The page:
Textron profits rise despite selling fewer jets
Textron Aviation’s profits have increased by $41m (42%) in the past year despite selling fewer jets, due to “favourable pricing”.
In the group’s third quarter (Q3) 2022 results, Textron said it had delivered 39 jets in the quarter, down from 49 in Q3 last year, but profits increased by $41m to $139m. The company’s backlog grew by $524m in the quarter, bringing its total backlog to $6.4bn.
Revenues dipped by $14m to $1.2bn, largely due to lower Citation jet sales and pre-owned transactions. The company said this was partially offset by favourable pricing and higher aftermarket volume.
Scott Donnelly, chairman, president and CEO, Textron said the reason for the dip in turnover is due to supply chain challenges. He said: “We’ll continue to work to make deliveries and we’ll continue to work on that ramp as we go into 2023.”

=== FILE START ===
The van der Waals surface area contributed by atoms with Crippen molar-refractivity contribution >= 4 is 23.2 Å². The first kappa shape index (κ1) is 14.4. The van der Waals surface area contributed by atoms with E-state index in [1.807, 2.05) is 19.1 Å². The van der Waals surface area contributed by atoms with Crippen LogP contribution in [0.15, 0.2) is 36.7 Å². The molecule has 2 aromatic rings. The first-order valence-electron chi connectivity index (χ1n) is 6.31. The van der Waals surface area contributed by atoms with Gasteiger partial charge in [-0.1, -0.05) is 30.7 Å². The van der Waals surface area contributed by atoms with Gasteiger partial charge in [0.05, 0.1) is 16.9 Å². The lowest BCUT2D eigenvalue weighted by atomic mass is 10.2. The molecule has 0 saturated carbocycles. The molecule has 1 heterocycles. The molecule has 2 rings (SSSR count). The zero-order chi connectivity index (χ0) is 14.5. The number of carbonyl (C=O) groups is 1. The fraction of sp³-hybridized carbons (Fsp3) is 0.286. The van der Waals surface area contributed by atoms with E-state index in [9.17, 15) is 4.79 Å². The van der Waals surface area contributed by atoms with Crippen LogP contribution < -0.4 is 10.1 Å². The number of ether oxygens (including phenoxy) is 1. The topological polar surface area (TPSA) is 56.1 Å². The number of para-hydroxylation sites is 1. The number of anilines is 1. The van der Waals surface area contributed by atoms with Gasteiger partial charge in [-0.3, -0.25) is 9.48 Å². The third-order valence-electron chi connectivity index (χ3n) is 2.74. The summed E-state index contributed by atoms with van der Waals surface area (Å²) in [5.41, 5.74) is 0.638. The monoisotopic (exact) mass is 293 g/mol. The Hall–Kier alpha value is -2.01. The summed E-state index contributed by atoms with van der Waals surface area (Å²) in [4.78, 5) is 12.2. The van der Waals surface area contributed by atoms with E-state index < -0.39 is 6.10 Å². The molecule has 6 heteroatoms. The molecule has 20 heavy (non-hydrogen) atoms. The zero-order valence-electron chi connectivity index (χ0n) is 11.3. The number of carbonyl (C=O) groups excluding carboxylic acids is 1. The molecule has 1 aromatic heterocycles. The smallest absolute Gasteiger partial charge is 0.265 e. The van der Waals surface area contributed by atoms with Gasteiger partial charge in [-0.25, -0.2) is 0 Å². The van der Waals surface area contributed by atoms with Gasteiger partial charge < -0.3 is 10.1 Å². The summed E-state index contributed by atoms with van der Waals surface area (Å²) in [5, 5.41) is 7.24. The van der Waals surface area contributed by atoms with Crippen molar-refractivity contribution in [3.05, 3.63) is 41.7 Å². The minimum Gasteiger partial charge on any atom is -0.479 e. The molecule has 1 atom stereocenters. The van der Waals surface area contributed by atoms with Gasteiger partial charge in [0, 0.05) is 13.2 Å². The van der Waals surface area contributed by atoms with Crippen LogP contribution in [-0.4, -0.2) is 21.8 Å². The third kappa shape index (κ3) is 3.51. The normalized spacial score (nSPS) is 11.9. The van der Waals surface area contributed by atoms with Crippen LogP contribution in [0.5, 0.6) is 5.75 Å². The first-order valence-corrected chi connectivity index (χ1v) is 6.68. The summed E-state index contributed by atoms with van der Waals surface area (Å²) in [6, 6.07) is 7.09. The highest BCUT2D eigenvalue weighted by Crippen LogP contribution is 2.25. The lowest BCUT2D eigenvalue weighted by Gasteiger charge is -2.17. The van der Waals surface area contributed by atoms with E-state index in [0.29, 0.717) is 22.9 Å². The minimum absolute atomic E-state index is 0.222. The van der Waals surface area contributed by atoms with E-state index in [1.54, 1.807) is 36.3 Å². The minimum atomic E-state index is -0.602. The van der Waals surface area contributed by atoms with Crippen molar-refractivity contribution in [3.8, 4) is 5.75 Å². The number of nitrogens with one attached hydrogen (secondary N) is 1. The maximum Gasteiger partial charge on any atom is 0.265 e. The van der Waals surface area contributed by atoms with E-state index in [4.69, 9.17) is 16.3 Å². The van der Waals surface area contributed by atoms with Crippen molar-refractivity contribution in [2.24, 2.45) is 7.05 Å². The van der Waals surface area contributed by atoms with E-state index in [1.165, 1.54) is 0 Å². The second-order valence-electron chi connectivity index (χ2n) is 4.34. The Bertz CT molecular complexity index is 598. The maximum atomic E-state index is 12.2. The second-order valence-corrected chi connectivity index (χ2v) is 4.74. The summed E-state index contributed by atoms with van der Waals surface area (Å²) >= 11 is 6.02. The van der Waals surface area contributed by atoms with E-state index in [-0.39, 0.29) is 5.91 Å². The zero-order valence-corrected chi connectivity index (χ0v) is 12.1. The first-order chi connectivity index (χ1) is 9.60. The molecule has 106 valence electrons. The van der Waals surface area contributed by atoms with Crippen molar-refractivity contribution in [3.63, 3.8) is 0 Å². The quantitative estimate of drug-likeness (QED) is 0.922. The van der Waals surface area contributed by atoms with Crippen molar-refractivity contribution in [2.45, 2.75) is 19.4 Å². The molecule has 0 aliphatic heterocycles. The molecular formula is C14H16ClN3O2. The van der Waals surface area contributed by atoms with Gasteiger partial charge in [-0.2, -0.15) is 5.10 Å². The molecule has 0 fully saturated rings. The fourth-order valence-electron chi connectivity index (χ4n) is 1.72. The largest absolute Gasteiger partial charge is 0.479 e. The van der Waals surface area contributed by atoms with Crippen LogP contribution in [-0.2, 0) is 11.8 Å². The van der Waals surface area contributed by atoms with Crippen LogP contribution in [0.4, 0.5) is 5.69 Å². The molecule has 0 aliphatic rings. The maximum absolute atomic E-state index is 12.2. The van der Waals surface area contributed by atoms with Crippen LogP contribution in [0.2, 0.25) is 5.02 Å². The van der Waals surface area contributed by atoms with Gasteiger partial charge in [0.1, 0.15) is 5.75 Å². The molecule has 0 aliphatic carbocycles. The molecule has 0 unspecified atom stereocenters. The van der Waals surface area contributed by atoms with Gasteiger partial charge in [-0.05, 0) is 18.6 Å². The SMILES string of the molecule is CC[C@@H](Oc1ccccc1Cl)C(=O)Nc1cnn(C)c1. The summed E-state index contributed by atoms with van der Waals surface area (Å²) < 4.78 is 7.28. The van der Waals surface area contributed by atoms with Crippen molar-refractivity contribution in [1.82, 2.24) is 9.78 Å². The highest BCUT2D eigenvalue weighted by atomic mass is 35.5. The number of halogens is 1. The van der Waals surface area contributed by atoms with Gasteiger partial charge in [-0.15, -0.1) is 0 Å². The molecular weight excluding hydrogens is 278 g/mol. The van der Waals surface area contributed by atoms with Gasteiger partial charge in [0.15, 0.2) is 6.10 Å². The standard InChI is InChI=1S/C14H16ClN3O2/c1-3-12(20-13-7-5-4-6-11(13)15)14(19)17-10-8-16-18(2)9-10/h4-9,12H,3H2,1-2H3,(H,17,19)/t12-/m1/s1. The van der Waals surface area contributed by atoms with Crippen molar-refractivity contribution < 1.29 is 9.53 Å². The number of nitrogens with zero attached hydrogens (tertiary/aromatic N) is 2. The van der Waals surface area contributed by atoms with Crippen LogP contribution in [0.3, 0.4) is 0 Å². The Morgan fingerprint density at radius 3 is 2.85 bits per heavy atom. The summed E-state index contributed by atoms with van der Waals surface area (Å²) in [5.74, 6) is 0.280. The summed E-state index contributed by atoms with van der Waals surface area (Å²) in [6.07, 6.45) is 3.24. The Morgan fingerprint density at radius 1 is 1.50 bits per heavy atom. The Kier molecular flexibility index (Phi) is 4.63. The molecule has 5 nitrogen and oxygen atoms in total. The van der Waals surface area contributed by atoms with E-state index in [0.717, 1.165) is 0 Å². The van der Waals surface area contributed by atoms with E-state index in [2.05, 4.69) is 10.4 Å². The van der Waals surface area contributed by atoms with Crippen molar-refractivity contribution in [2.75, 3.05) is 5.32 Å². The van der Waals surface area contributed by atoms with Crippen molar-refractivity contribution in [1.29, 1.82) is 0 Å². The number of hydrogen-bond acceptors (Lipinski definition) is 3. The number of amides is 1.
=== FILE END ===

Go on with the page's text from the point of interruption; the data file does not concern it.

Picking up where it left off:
He said that while supply chain challenges are affecting the revenue, the company “is in good shape in terms of labour”.
Textron is planning to use the extra cash from profits in an active repurchase of stock, having bought around $640m so far this year. The company’s helicopter division, Bell, delivered 49 helicopters in the quarter, up from 33 the year before, while profits dropped $20m to $85m due to lower volume and mix.
Earlier this month at NBAA-BACE 2022, Textron Aviation agreed a deal with flyExclusive for the purchase of 14 Cessna Citation business jets.
Textron Q3 results – at a glance:
- Revenue drops $14m to $1.2bn
- Profit up $41m to $139m
- 39 jets delivered, down from 49
- 33 commercial turboprops delivered, down from 35
- Backlog grew $524m to total of $6.4bn